Machining-induced temperature field in CFRP materials (TFC)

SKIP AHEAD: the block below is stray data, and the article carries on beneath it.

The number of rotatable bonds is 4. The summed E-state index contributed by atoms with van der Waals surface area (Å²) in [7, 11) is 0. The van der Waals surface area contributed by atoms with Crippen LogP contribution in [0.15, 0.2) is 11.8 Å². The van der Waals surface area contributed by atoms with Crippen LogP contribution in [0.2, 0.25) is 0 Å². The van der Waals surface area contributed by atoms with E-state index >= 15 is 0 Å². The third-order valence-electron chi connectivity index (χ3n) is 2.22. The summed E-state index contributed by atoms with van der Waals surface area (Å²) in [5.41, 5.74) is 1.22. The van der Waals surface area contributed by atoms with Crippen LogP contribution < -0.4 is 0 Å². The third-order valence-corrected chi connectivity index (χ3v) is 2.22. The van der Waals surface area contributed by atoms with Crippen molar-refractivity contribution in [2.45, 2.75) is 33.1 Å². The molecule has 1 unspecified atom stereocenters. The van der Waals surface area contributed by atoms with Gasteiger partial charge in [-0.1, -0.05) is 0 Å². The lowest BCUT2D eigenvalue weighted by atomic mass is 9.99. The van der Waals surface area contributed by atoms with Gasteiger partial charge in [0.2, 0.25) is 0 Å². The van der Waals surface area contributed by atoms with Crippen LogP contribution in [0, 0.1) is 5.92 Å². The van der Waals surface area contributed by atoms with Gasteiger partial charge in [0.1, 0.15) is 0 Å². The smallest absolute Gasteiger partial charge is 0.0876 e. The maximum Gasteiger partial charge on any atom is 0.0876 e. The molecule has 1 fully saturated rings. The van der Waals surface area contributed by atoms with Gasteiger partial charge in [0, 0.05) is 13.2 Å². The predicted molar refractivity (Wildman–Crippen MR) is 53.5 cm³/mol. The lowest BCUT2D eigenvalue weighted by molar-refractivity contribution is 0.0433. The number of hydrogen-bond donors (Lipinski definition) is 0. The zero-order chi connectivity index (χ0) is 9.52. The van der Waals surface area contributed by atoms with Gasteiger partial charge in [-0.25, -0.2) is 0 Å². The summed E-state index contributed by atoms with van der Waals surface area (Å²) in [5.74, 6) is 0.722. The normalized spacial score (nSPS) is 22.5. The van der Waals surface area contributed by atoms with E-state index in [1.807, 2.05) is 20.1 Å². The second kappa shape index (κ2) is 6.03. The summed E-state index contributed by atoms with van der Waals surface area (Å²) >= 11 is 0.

Due to their remarkable specific strength and stiffness, carbon fiber reinforced plastics (CFRP) are increasingly used for highly loaded lightweight structures, e.g. in the aerospace industry. By suitable arrangement of unidirectional (UD) fiber layers, the fibers can be optimally adapted to the effective load directions. After the original near-net forming process, it is usually necessary to machine the components to meet the precision requirements. Often, milling is used for this step. Workpiece loads associated with machining carry the risk of damaging the functional surfaces mechanically and thermally which may lead to high costs due to repair or scrap.The heat generated during machining, its distribution within the part and the resulting thermal damage are, amongst other factors, dependent on the fiber orientation with respect to the feed direction. In preliminary research, an analytical model for the calculation of the temperature field within orthotropic workpieces for arbitrary fiber orientations was developed. In this model, the (effective) heat source width and the heat flux are of primary importance. Currently, those parameters are difficult to assess, but could be identified for exemplary individual cases from experiments in this research.The objective of this research proposal is to fundamentally investigate the dependence of the thermal process parameters heat source width and heat flux on tool and material properties as well as on the cutting conditions. For this purpose, the existing machining center for cutting of CFRP is enhanced with the necessary measuring equipment for thermomechanical process characterization. Based on experimentally identified features, empirical correlations are deduced and described by a comprehensive model. Thus, the model-based simulation of the temperature field and thermal damage in the heat-affected zone of UD-CFRP workpieces is established as a function of the relevant input parameters.The model established for UD-CFRP is empirically expanded within this project and thereby delivers scientifically relevant findings on cause-effect relationships of thermal damages in machining. It is expected to be of high value for industrial practice, as the model-based simulation of UD-CFRP systems reveals process limits when machining CFRP made of non-crimped fabrics (NCF). The portability to NCF-CFRP as well as the implementation of neglected effects, e.g. the heat transfer at the part surface, will be further investigated in the second funding phase.